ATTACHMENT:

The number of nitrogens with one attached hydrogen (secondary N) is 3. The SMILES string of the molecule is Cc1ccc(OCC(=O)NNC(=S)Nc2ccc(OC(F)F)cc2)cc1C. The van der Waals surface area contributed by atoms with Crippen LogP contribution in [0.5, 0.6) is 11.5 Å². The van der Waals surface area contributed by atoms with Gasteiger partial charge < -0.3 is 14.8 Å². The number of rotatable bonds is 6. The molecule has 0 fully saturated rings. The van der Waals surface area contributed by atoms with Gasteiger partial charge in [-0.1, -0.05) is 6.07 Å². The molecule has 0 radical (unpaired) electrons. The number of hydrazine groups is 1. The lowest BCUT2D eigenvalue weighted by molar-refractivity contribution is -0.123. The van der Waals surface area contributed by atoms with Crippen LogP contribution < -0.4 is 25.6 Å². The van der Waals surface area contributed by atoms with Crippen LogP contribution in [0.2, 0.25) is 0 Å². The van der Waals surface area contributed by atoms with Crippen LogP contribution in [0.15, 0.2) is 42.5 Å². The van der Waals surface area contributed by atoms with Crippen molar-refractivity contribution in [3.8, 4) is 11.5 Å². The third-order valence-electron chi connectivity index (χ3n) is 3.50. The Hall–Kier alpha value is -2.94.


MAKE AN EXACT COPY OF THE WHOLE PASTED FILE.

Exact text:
The number of nitrogens with one attached hydrogen (secondary N) is 3. The SMILES string of the molecule is Cc1ccc(OCC(=O)NNC(=S)Nc2ccc(OC(F)F)cc2)cc1C. The van der Waals surface area contributed by atoms with Crippen LogP contribution in [0.5, 0.6) is 11.5 Å². The van der Waals surface area contributed by atoms with Gasteiger partial charge < -0.3 is 14.8 Å². The number of rotatable bonds is 6. The molecule has 0 fully saturated rings. The van der Waals surface area contributed by atoms with Gasteiger partial charge in [-0.1, -0.05) is 6.07 Å². The molecule has 0 radical (unpaired) electrons. The number of hydrazine groups is 1. The lowest BCUT2D eigenvalue weighted by molar-refractivity contribution is -0.123. The van der Waals surface area contributed by atoms with Crippen LogP contribution < -0.4 is 25.6 Å². The van der Waals surface area contributed by atoms with Crippen LogP contribution in [0.2, 0.25) is 0 Å². The van der Waals surface area contributed by atoms with Crippen LogP contribution in [0.15, 0.2) is 42.5 Å². The van der Waals surface area contributed by atoms with Crippen molar-refractivity contribution in [3.8, 4) is 11.5 Å². The third-order valence-electron chi connectivity index (χ3n) is 3.50. The Hall–Kier alpha value is -2.94.